Figure 3:

Ray incident on solid corner-cube retroreflector at TIR condition for first facet.


Figure 4:

The wide angular response design consists of two 1-dimensional prism arrays with their axes rotated ninety degrees. There are thus 2 cavities.


To measure the reflection of the smart glass designs, an integrating sphere thus needs to be used. A rotatable stage held the smart glass at the opening of the integrating sphere.

Figure 5:

Experimental setup for measuring transmission of TIR smart glass designs vs. angle of incidence.


Figure 6 shows reflection of the corner-cube and crossed-prism designs as a function of angle of incidence.

Figure 6:

Measurements of the transmission vs. angle of incidence (with air in the cavities) of the published corner-cube design (blue) and crossed-prism design (blue), with angle of incidence along x and y axes.


As can be seen in Figure 6, the corner-cube design suffers higher transmission in the reflective state at angle of incidence greater than ∼ 20 degrees. Note that the variation in the transmission of the corner-cube design vs. angle depends upon the axis the angle is varied along, since a corner cube does not have symmetry along perpendicular axes in the plane. The corner-cube design has transmission in the reflective (air) state up to ∼ 60 % at 60 degrees angle of incidence.

Conversely, transmission of the crossed prism design in the reflective state remains below 25 % up to 60 degrees angle of incidence. In fact, theoretically there should be no transmission. Again discussing rays, ones incident normally are retroreflected. If the ray is angled along the axis of the top prism, the TIR condition will be maintained, since the angle at which the ray is incident upon the facet of the top layer will only increase. Thus, there should be no transmission of any ray at angles along the axis of the top layer. If rays are angled perpendicular to the axis of the top layer, at angles greater than ∼ 6 degrees, they will be transmitted down to the second layer. However, those rays transmitted through the first layer will be angled along the axis of the second layer, and thus can only be beyond the TIR condition for the facet of the second layer. Thus, theoretically, transmission of the crossed prism design should be zero in figure 6. The reason it is not is due to surface roughness of the facets that results in some scattering and forward transmission. The reason the transmission is different for angles of incidence along different axes is different, is due to the effect of surface roughness being different depending upon which layer (which prism axis) is the top layer.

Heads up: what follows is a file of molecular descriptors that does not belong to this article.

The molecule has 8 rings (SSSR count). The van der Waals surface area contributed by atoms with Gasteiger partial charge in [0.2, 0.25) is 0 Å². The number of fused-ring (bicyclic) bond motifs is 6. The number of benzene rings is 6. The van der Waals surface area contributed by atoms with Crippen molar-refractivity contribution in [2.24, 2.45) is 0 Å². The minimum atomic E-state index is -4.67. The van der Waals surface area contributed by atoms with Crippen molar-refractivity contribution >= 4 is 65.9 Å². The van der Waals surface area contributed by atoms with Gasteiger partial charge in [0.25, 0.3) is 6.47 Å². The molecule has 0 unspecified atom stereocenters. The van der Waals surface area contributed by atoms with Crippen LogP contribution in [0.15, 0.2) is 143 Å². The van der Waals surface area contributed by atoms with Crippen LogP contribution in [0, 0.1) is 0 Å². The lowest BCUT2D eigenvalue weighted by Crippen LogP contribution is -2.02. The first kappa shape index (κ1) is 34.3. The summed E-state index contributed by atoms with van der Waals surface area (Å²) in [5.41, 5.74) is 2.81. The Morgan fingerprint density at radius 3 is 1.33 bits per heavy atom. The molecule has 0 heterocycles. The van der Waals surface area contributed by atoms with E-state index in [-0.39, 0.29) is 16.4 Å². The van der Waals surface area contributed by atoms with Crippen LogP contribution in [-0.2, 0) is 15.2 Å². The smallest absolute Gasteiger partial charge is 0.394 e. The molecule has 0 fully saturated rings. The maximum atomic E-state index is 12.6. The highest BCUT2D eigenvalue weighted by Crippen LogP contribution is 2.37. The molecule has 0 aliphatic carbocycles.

Note that transmission in both designs remains above 80 % in the transparent (fluid) state at angles of incidence up to 60 degrees over the visible spectrum. There is no theoretical dependence of transmission in the transparent state on angle or design since the facet reflection is theoretically zero. The reason transmission is not 100 % is due to material absorption and scattering.



We have extended our optofluidic smart glass work reported in [7], which showed a TIR panel consisting of a solid corner-cube retroreflector array backed by a cavity, which when filled with index-matching fluid eliminated facet reflection resulting in transparency of the panel. That design suffers from transmission in the reflective state at angles of incidence above ∼ 20 degrees, as any solid corner-cube retroreflector array would, with measured transmission as high as 60 % at 60 degrees. We have demonstrated a second design consisting of two “1-dimensional corner-cube” arrays, or prism-array layers, with two layers having their axes ninety degrees rotated with respect to each other, that theoretically would have zero transmission in the reflective state up to 60 degrees angle of incidence. We have measured this design, and found transmission remains below 25 % up to 60 degrees angle of incidence. The experimental transmission is due to surface roughness. Thus, we have shown a switched-transparency panel using fluidics with a wide angular response.



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© (2018) COPYRIGHT Society of Photo-Optical Instrumentation Engineers (SPIE). Downloading of the abstract is permitted for personal use only.
Dan Wolfe and K. W. Goossen "Optofluidic smart glass with wide angular performance", Proc. SPIE 10601, Smart Materials and Nondestructive Evaluation for Energy Systems IV, 1060102 (27 March 2018);